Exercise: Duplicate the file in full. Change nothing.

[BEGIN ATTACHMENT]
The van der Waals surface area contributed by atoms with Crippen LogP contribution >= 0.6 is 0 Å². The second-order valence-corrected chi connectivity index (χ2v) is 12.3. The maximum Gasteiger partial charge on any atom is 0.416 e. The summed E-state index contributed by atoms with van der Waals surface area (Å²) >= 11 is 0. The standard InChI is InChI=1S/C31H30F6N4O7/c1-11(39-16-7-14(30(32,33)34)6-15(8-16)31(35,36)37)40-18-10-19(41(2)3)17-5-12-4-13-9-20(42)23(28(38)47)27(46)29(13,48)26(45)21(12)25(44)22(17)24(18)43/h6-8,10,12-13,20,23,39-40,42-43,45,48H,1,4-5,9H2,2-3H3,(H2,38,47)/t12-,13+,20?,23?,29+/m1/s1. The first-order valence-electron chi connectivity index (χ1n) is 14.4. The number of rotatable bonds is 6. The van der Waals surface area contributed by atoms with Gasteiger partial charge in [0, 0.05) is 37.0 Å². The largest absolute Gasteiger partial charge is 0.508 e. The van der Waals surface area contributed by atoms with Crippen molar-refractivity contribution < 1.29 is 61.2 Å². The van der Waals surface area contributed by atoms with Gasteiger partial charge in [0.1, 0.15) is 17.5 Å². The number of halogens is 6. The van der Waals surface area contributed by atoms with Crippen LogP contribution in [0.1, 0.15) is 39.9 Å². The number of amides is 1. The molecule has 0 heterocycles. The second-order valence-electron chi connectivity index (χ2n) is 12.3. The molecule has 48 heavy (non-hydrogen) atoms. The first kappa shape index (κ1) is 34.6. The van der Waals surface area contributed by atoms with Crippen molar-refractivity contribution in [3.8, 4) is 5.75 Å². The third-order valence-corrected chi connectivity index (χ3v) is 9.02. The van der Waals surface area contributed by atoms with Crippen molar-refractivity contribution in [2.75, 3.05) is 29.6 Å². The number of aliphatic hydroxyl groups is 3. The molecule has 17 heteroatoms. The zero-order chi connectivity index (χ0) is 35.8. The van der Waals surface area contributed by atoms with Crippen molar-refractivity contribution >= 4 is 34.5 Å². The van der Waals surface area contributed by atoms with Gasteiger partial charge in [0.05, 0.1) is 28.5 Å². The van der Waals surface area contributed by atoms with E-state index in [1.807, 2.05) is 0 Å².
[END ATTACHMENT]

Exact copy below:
The van der Waals surface area contributed by atoms with Crippen LogP contribution >= 0.6 is 0 Å². The second-order valence-corrected chi connectivity index (χ2v) is 12.3. The maximum Gasteiger partial charge on any atom is 0.416 e. The summed E-state index contributed by atoms with van der Waals surface area (Å²) >= 11 is 0. The standard InChI is InChI=1S/C31H30F6N4O7/c1-11(39-16-7-14(30(32,33)34)6-15(8-16)31(35,36)37)40-18-10-19(41(2)3)17-5-12-4-13-9-20(42)23(28(38)47)27(46)29(13,48)26(45)21(12)25(44)22(17)24(18)43/h6-8,10,12-13,20,23,39-40,42-43,45,48H,1,4-5,9H2,2-3H3,(H2,38,47)/t12-,13+,20?,23?,29+/m1/s1. The first-order valence-electron chi connectivity index (χ1n) is 14.4. The number of rotatable bonds is 6. The van der Waals surface area contributed by atoms with Gasteiger partial charge in [0, 0.05) is 37.0 Å². The largest absolute Gasteiger partial charge is 0.508 e. The van der Waals surface area contributed by atoms with Crippen molar-refractivity contribution < 1.29 is 61.2 Å². The van der Waals surface area contributed by atoms with Gasteiger partial charge in [0.1, 0.15) is 17.5 Å². The number of halogens is 6. The van der Waals surface area contributed by atoms with Crippen LogP contribution in [0.1, 0.15) is 39.9 Å². The number of amides is 1. The molecule has 0 heterocycles. The second-order valence-electron chi connectivity index (χ2n) is 12.3. The molecule has 48 heavy (non-hydrogen) atoms. The first kappa shape index (κ1) is 34.6. The van der Waals surface area contributed by atoms with Crippen molar-refractivity contribution in [3.8, 4) is 5.75 Å². The third-order valence-corrected chi connectivity index (χ3v) is 9.02. The van der Waals surface area contributed by atoms with Crippen molar-refractivity contribution in [2.75, 3.05) is 29.6 Å². The number of aliphatic hydroxyl groups is 3. The molecule has 17 heteroatoms. The zero-order chi connectivity index (χ0) is 35.8. The van der Waals surface area contributed by atoms with Crippen molar-refractivity contribution >= 4 is 34.5 Å². The van der Waals surface area contributed by atoms with Gasteiger partial charge in [0.05, 0.1) is 28.5 Å². The van der Waals surface area contributed by atoms with E-state index in [1.807, 2.05) is 0 Å².